Actually, I helped Comecon out for one time. And it was a favour I did for Robert at Century Media. LG left Comecon, so they no longer had a singer. But all the songs were ready and recorded except for the vox. So Robert asked me if I was willing to do the job. And so I helped them out. I had absolutely nothing of the songs when I arrived in Stockholm. So on the Friday night I learned the songs and lines and I sang them in on Saturday and Sunday. And that was my only contribution to Comecon. No gigs, no touring. There was contact in the beginning but I haven’t heard from or seen them in years. All time Swedish fave of mine will always be Entombed (how are you guys?)

And now, some questions about nowadays… First, could you please tell me how Patrick Uterwijk is doing? Is he condemned by his disease or has he got some chance to struggle some more times? Are you still under medication, due to your past Alopecia? Have you still long hair? I know you’re still in touch with Patrick Mameli, but are you still in contact with other Pestilence and Asphyx members? Will you finally go to jail in a near future, or just have bail? What’s the last job you have had? And to finish with a less serious question, what’s your favorite Simpson’s episode and also your favorite Simpson’s character?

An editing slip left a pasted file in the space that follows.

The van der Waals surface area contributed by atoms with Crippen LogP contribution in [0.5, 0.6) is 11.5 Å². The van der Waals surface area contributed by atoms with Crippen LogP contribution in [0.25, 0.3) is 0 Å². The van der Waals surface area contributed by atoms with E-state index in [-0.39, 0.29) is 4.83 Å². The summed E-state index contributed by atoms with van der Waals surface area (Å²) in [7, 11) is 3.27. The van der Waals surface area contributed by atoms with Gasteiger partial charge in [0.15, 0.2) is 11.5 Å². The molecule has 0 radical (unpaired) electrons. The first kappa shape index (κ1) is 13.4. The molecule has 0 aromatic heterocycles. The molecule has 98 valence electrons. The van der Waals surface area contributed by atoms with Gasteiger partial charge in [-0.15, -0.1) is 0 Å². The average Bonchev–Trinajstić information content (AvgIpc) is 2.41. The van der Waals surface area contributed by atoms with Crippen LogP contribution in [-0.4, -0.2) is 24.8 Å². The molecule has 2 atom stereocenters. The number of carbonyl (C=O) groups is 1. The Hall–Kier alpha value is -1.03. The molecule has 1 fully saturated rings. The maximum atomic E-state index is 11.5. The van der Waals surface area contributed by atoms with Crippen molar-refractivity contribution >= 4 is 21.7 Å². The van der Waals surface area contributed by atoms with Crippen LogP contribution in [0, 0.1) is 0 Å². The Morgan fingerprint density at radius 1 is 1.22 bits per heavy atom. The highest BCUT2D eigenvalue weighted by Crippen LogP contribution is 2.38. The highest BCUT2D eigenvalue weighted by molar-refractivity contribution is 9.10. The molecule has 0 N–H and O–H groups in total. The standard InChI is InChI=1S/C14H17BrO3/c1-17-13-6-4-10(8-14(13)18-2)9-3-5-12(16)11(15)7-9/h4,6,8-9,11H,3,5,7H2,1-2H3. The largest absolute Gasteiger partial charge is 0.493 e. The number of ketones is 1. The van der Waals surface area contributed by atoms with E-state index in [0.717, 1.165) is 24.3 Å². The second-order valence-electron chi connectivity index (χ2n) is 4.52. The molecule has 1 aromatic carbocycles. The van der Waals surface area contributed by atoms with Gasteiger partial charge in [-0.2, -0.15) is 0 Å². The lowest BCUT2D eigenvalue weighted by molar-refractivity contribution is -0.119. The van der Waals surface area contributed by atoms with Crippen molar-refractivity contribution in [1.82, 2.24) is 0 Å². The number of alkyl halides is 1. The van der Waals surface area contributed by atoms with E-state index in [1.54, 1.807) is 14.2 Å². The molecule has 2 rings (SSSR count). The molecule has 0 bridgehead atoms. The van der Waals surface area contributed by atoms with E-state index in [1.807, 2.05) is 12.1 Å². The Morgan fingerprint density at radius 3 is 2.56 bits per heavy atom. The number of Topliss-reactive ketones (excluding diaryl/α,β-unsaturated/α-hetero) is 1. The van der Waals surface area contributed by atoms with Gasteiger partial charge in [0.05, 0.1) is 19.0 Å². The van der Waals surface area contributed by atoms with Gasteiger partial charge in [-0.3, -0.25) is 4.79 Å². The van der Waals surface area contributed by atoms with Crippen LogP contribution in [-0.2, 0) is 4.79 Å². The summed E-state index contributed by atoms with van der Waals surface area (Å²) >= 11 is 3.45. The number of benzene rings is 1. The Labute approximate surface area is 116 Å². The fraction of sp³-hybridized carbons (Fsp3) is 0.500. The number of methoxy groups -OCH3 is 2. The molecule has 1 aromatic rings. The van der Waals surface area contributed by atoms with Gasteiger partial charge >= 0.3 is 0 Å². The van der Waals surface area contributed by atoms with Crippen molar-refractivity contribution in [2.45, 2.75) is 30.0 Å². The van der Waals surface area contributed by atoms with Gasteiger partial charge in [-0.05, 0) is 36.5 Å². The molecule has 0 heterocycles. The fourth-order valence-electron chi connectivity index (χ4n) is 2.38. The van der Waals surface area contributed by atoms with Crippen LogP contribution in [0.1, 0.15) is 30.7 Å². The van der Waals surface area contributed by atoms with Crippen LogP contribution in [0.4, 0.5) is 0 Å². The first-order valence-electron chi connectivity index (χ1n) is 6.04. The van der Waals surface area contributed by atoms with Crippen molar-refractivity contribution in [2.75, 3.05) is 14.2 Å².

Again another fine short question. I’ve got the feeling I’m writing a fuckin’ novel here! Well, it has been more then a year now since I last saw Mameli. He was the one who informed me about Uterwijk. From what I know it’s not deadly on a short period, but the MS is not helping him to get old. Obviously his intense use of marijuana in the past has helped the disease not to spread that fast, so in that case he was a bit lucky. He will never be able to play guitar again though. I know scientists are working on an antidote, but nobody’s sure when they will finish their research. I hope he will experience that moment. Mameli often visits him in Amsterdam which is a very cool thing from him to do. Unfortunately I cannot reach Mameli, coz both his phone and internet connection are out of order. Guess I’ll drop him a letter… He told me Uterwijk would like it if he could see me again after all these years. My Alopecia Areata is allright. I have long hair again but it can come back anytime. There’s not much they can do about it and no medication is found yet. So I never was under medication. But it doesn’t hurt, except for my ego, and compared to other diseases It’s easily to bear. I’m much better off than, for example, Patrick Uterwijk. So there’s contact with Mameli and a couple of months Bob Bachgus gave me a call, but I’m not in contact with anybody else. After screwing Lady Justice I won’t go to jail. I already did my time and finished the sentence they gave me. I’m a free man again! My last job was what I said in your first question. Now I’m outta work. But that doesn’t really matter. I’m still heavily in doubt if it’s worth to be a salary-slave again. All companies treat their employers the way they want to; playing with people that is, so I figure they don’t deserve me. They’re all a bunch of greedy capitalist fuckin’ bastards! Rich and poor. Liberals and socialists. The two born enemies. Guess it’s always gonna be that way. A rat like me knows how to survive on the street anyway. Yo, man, I hardly watch television, except for the latest news and backgrounds, good docus and football, so I can’t mention a fave Simpson episode or character. Sorry. How about Vince in ‘La Haine‘ as one of my fave characters?